I didn’t set out to be here. During the last few months, I’ve enjoyed life as a new father, worked on a JFK book and wrote stories about a police shooting in the largest city in one of the poorest states in America.
Not hitting wild horses running across the street in our New Mexico mountain hamlet was my only worry.
When NAJA President Mary Hudetz and AAJA President Paul Cheung approached me about the possibility of becoming your UNITY president, my immediate reaction was no. I’m cool.
Then, I pondered about UNITY’s challenges. I thought about the expanding gap between the wealthy and the poor and about our declining numbers in the newsroom. Images returned of mentors losing jobs. I recalled stories we missed because there were not enough of us to cover them, or worse, no one cared.
I wanted to see a stronger and reunited UNITY. Only this time, I envisioned UNITY in Alabama, in Oakland, California and on the Pine Ridge Reservation.
Yes, I said. Let’s do it.
I’m here because I strongly believe in that newsrooms across the country should be reflective of America. I believe we deserve opportunities at the best jobs in journalism and lives in Albuquerque’s South Valley are just as important as those in Short Hills, New Jersey. I believe The Cause is bigger than our egos and I believe, deep down, media companies know that if newsrooms continue to get whiter while the rest of the country gets browner their bottom line will get redder. And I believe that love is love.
In the coming weeks, I will be developing a strategic plan that will include immediate, two-year and four-year goals for UNITY. A team of advisers will help craft this plan. In it, will be a clearly defined mission, ideas for revenue growth and a blueprint to create events that once had us so energized we danced together while The Spinners sang and presidential candidates fell over to each other just to speak to us.
This advisory council will be made up of our industry’s best and brightest. They will be honest. The board, then, will be tasked to examining, debating and approving a plan for our next chapter.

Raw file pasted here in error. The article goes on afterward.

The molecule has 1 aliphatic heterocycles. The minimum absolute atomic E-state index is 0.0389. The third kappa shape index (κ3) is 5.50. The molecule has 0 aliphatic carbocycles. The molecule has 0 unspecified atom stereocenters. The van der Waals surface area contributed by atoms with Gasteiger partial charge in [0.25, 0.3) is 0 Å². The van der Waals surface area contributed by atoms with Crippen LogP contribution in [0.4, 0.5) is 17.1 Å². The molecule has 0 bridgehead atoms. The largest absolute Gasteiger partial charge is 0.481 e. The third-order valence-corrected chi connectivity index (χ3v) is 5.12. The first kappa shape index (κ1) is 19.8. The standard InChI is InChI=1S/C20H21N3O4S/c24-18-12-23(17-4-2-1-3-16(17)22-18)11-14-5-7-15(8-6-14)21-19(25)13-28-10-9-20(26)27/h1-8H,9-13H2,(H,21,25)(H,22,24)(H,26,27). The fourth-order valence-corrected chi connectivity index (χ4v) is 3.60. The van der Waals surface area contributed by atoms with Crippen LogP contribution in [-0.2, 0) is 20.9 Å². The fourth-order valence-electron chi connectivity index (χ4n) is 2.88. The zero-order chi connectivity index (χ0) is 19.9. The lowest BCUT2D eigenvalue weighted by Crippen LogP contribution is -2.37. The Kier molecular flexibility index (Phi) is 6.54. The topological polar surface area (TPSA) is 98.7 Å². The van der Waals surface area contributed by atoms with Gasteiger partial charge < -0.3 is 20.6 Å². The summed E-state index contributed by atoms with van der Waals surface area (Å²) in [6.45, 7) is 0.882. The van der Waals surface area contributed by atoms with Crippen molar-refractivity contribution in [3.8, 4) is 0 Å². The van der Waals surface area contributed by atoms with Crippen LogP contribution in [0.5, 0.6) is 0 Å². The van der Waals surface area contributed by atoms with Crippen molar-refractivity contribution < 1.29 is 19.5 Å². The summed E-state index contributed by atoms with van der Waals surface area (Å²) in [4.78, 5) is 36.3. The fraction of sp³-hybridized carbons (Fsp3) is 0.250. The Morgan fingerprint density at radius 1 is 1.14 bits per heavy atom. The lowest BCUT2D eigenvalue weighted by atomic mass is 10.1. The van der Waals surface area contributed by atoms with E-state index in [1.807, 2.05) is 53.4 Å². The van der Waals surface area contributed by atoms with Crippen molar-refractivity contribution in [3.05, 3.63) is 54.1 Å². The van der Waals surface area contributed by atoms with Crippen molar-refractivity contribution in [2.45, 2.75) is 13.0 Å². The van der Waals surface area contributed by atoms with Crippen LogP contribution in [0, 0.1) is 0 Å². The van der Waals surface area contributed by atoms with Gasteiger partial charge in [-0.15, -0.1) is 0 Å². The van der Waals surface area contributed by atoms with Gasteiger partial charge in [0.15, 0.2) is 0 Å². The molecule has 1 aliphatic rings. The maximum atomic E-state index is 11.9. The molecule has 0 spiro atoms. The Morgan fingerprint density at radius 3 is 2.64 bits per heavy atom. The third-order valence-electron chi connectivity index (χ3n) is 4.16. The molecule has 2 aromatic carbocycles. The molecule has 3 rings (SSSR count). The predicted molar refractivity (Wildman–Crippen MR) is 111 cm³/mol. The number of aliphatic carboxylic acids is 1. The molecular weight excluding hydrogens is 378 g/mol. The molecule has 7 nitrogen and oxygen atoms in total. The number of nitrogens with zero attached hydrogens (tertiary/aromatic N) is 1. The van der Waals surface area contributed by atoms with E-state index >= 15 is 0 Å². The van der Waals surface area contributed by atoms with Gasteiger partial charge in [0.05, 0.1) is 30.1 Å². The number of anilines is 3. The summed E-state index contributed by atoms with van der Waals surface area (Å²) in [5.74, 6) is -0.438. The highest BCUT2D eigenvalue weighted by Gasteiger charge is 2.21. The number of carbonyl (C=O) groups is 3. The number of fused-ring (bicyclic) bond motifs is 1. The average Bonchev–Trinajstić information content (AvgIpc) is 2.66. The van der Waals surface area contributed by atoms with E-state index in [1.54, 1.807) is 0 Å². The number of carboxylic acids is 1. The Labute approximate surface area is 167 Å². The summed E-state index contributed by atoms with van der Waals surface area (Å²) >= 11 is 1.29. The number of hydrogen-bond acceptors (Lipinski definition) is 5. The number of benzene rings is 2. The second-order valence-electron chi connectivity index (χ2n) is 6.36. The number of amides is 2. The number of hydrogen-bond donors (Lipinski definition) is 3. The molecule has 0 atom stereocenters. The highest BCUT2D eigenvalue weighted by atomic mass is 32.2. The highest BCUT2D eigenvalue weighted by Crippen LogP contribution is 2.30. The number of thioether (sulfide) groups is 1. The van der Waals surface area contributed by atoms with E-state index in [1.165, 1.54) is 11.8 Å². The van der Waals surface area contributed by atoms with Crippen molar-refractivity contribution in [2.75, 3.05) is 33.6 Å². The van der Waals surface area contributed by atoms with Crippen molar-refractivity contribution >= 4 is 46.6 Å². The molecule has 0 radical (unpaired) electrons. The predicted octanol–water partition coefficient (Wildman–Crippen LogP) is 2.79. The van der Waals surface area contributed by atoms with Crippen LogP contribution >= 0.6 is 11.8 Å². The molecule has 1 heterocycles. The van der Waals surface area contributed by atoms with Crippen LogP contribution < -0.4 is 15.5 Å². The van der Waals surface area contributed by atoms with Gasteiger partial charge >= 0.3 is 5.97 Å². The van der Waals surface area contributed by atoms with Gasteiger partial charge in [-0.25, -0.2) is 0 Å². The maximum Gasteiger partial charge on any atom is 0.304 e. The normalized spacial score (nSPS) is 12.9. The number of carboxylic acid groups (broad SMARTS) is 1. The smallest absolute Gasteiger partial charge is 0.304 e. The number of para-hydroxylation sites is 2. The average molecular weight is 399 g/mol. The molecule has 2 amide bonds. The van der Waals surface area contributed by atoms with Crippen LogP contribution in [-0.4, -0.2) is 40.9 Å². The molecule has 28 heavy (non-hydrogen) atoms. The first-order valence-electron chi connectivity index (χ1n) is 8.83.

I hope this plan includes ideas for bringing back old friends and inviting new ones.
And I want to hear from you. I promise you, I am not here to advance my career. I got that. Yet, I need your help as UNITY enters its next phase. Whatever is decided, this is going to be a different UNITY. We can get the band back together but we won’t be making CDs. No one buys those anymore.
Warning: I can run hot, and I don’t apologize for this passion. My family, whose origin is rooted in the Yucatan, to San Luis Potosi, Mexico to Houston, came from poverty and at times we lived in the tough neighbors out of survival. As a teen I once found myself in juvenile detention and I recently discovered I have an uncle serving a prison sentence for murder. As Anthony Hamilton sang, “Sometimes, you get a little angry/coming from where I’m from, I’m from.” And sometimes it gets the best of me.
But am I not part of communities we seek to cover more?
At the same time, I come from a family of civil rights leaders. I’m a proud nephew of a former LULAC national secretary from 1953, and this WWII vet uncle is in his 90s and wishes he could still fight. As NAHJ financial officer, I developed a plan that kept that group out of bankruptcy and turned a $250,000 deficit into a $200,000 surplus.
This is what you’ll get from me.
We promise to update you regularly on our progress. Your thoughts are important to us so please reach out to me or other board members. The next two years will dictate UNITY’s next ten years. Will you join us? Please say yes, too.
Placitas, New Mexico
Dec. 19, 2014